This week, October 9-15, 2022, is National Fire Prevention Week. And while the focus this year is on home fire escape plans, it is important to recognize that fires in the workplace can be just as dangerous, if not more so. Employees may be injured or even killed; damage can quickly add up to millions of dollars. Fortunately, there are several actions that businesses and government offices can take to avoid the danger of workplace fires and minimize their impact.
Check Smoke Alarms and Smoke Detectors
Have someone (or the local fire department) regularly test your facility’s smoke alarms and smoke detectors. Once a month is recommended but may not be feasible, so at least be consistent, e.g., every three months. Also, consider replacing these devices every ten years to ensure they are properly working. Last but certainly not least, ensure staff knows the location of fire extinguishers (many fires can be quickly extinguished if prompt action is taken).
Ask employees to remove unnecessary items from their desks as clutter, including empty boxes, overfilled storage bins, and stacks of paper, can cause workplace fires to spread significantly faster. Also, check (and re-check) emergency exits and other escape routes to ensure they are free of furniture and other items.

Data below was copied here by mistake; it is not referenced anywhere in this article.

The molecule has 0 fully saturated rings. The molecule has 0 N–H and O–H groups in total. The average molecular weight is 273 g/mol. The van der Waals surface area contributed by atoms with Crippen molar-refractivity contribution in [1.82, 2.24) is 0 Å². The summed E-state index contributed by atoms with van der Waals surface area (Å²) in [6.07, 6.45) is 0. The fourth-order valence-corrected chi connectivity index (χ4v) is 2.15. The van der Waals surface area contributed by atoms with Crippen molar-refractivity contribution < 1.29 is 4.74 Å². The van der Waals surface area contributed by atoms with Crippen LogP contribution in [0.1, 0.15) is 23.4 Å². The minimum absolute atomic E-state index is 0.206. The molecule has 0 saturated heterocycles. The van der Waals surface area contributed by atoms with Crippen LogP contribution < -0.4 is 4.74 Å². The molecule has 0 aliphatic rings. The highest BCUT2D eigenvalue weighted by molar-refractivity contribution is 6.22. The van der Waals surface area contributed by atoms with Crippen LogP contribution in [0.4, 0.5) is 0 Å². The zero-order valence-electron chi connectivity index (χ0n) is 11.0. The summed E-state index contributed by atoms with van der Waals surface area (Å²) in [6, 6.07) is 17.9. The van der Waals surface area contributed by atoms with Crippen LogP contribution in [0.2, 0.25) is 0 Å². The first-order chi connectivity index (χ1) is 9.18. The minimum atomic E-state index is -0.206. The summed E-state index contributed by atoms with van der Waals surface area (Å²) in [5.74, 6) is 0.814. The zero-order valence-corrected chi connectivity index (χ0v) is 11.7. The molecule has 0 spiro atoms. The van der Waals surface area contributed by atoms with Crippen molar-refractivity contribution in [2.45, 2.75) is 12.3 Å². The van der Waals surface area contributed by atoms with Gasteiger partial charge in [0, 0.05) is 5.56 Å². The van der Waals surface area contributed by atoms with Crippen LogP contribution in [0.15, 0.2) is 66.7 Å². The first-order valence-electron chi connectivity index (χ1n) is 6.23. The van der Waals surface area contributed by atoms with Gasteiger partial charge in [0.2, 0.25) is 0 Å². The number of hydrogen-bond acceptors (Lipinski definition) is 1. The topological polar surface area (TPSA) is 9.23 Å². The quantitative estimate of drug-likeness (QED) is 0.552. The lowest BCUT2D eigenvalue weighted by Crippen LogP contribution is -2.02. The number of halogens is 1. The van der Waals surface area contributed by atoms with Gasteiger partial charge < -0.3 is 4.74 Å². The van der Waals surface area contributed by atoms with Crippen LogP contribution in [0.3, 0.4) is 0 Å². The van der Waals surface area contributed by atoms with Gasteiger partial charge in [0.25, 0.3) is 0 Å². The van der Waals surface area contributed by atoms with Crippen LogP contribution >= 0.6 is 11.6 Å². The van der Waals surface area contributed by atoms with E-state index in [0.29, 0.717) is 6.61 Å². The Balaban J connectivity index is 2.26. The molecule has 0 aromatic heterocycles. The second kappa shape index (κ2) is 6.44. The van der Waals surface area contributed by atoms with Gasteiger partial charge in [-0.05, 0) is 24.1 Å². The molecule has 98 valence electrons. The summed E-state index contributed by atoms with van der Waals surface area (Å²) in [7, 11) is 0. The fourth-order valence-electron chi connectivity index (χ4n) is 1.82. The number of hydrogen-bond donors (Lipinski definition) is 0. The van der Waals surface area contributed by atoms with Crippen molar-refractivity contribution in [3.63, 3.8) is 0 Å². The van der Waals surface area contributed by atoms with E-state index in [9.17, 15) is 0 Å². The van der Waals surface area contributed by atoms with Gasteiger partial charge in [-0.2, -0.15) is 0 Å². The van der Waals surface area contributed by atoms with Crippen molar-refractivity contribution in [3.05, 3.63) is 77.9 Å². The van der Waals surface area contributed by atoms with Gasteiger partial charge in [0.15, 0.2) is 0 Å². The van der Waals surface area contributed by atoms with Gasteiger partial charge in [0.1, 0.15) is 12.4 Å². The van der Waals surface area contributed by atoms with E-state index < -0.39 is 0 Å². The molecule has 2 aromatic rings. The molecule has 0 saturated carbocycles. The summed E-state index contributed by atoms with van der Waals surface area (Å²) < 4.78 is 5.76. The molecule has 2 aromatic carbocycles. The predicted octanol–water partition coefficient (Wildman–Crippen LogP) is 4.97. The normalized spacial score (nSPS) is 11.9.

Avoid Overloading Electrical Sources
According to the National Fire Protection Association (NFPA), some electrical failure or malfunction is often responsible for workplace fires. Among the culprits are overloaded circuits, outlets or surge protectors, and extension cords’ overuse (and misuse).
Keep Fuel Sources Away from Heat-Producing Equipment
Common office items, including copiers, computers, servers, and even lamps, produce a great deal of heat while in use. With that in mind, keeping flammable items, such as paper and cardboard boxes, away from these electrical items is best.
Conduct Fire Drills and Practice Evacuation
Practice makes perfect, right? So, conduct fire drills regularly, perhaps every three months, and always take a head count immediately following a practice evacuation.
Get (and Stay) Familiar with Your Organization’s Business Continuity Plan and/or Emergency Operations Plan
Such plans can help minimize disruptions and lessen financial losses due to workplace fires and other business disruptions. They typically include evacuation plans and processes and how to keep the business operational, if only remotely or minimally, during the recovery process. It is best to review these plans at least once per year, every six months if possible, and conduct some type of scenario-based exercise.
At BOLDplanning, a division of Agility Recovery, we encourage you to participate in National Prevention Week. It’s the perfect time to promote safety in the workplace. And if you need help developing or updating your organization’s continuity/emergency operations plans, email us at info@BOLDplanning.com. The BOLDplanning platform is the solution of choice for over 10,000+ organizational preparedness plans nationwide.